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Colt Reeves

Joined: 09 Mar 2009

Posts: 466

PostPosted: Sat 30 Jan, 2010 12:04 am    Post subject: Historical Feasability of My Custom Sword Concept         Reply with quote

I'm kicking around the idea of a custom sword as a present for myself if and when I graduate from school in three years. (Yep, I'm really counting the chickens before they hatch! Laughing Out Loud ) This crude picture I did in Paint is my basic concept:
Note: The smaller image to the side is a badly drawn look down at the pommel. Try to imagine it a bit more angular and not a oval. Also, the triangular portions on the pommel are supposed to be raised and not a flat pattern, whereas the design on the riser should be indented grooves.

These are roughly the stats I'm looking for (Keep in mind I suck at art and am only a dabbler in Paint, so above picture is hardly to scale):
Total Length: 4'
Grip Length: 9.25"
Pommel Length: 2.25"
Blade Length: 36"
Crossguard Width: 7.5"-9"
P.O.B: 3.5"-4.5"
Weight: 2.5-3.5 pounds
Given that I'm no expert on swords, it wouldn't surprise me to learn that some of the desired stats would be difficult to produce or would result in a frail or unwieldy sword. Therefore all stats are open to alteration if needed.

I want a Sempach type blade, somewhat akin to the Albion Sempach found here:
Major differences are that I would prefer a slightly wider shallower fuller and a ring of metal in the middle of the hilt as a riser, say about 3.75" below the hilt. Given my tastes, I may want to go with a slightly more cutting type blade, but I'd prefer to keep it primarily a thrusting sword.

Now, my first question to the board is this: Is this sword more or less historically accurate, or does it incorporate elements not normally found together in a sword of the Sempach era?

My second is more open-ended: What is your opinion on the sword concept? I.E. What would you change? What is wrong with X or Y? Etc, etc.

Edit: It occurred to me when messaging someone else about this design that I didn't say that the hilt is supposed to be leather-wrapped. My drawing being less than perfect, I just thought I'd make that clear.
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Anders Backlund

Location: Sweden
Joined: 24 Oct 2007

Posts: 629

PostPosted: Sat 30 Jan, 2010 3:31 am    Post subject:         Reply with quote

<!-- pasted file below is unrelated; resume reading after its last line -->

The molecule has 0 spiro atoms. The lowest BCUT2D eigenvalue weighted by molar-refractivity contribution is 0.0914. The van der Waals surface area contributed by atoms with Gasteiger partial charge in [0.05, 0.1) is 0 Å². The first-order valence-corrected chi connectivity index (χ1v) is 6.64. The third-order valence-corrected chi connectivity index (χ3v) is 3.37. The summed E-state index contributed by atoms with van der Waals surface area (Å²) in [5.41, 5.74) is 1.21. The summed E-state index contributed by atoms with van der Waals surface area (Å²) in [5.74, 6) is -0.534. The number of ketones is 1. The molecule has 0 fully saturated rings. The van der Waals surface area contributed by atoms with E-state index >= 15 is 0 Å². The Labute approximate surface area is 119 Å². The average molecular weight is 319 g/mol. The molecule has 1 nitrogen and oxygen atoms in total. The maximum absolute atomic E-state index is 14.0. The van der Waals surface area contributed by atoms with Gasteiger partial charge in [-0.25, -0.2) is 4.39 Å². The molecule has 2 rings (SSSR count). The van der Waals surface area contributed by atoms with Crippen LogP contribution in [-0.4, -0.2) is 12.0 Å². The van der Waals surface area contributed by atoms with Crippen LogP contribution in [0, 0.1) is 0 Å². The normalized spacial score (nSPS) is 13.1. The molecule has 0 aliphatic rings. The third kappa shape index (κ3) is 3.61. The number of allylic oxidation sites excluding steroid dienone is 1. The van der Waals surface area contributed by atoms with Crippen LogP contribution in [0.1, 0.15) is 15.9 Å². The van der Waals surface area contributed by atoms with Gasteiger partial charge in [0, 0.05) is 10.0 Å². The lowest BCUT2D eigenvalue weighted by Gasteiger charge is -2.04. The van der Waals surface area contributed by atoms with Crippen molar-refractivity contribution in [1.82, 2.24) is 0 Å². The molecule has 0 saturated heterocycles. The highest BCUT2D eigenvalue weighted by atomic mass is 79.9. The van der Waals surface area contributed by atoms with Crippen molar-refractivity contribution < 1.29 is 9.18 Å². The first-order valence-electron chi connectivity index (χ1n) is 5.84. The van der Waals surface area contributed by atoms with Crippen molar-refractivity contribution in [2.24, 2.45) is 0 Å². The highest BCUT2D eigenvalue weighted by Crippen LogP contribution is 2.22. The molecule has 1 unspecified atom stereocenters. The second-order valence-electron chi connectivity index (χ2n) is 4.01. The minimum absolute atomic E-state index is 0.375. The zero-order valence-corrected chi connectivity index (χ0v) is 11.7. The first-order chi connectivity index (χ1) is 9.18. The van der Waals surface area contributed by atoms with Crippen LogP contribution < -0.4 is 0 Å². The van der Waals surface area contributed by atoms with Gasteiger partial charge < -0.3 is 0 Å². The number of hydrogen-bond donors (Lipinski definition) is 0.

At least as far as the illustration goes, the blade strikes me more as a Constaple or Mercenary then a Sempach. Give it a diamond cross-section all the way to the hilt and you basically have an XVa. On the other hand, with a less dramatic taper it becames more of a XVIa, like the Crecy.

Be that as it may, since it lacks a hexagonal cross-section, I'm not sure how much it qualifies as an XVII. (It's not a type I know a lot about, though, so I might be wrong about that.) The hilt design looks a bit neo-fantasy-ish as well. I wouldn't expext it to win high praise for its historical correctness, especially since XVIIs are supposed to have rather uniform and unvaried hilts IINM.

Still, it's pretty sensible otherwise. You seem to have gone by traits found in historical weapons, so if you hire a skilled swordmaker I'd expect you could get a rather functional piece out of it.

And, no offense, but if you don't intend to aim for a strictly historical model anyway, why are you concerned with historical feasability?

The sword is an ode to the strife of mankind.

"This doesn't look easy... but I bet it is!"
-Homer Simpson.
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Colt Reeves

Joined: 09 Mar 2009

Posts: 466

PostPosted: Sat 30 Jan, 2010 12:05 pm    Post subject:         Reply with quote

Well, a good portion of your post can be readily addressed with "I suck at using Paint and didn't want to keep redoing it to actually get it right."

As for the historical accuracy, I'm aiming for a sword that fits in well enough with its long ago brothers, but is unique and stands alone. Of course, this is a slippery slope, since if you try hard enough you can find the oddest swords in history and just about anything can be explained away as a one-off toy for a rich guy somewhere. Basically I want something that historians would not be surprised to find, but unique enough to have them all going "Ooo and Aww".
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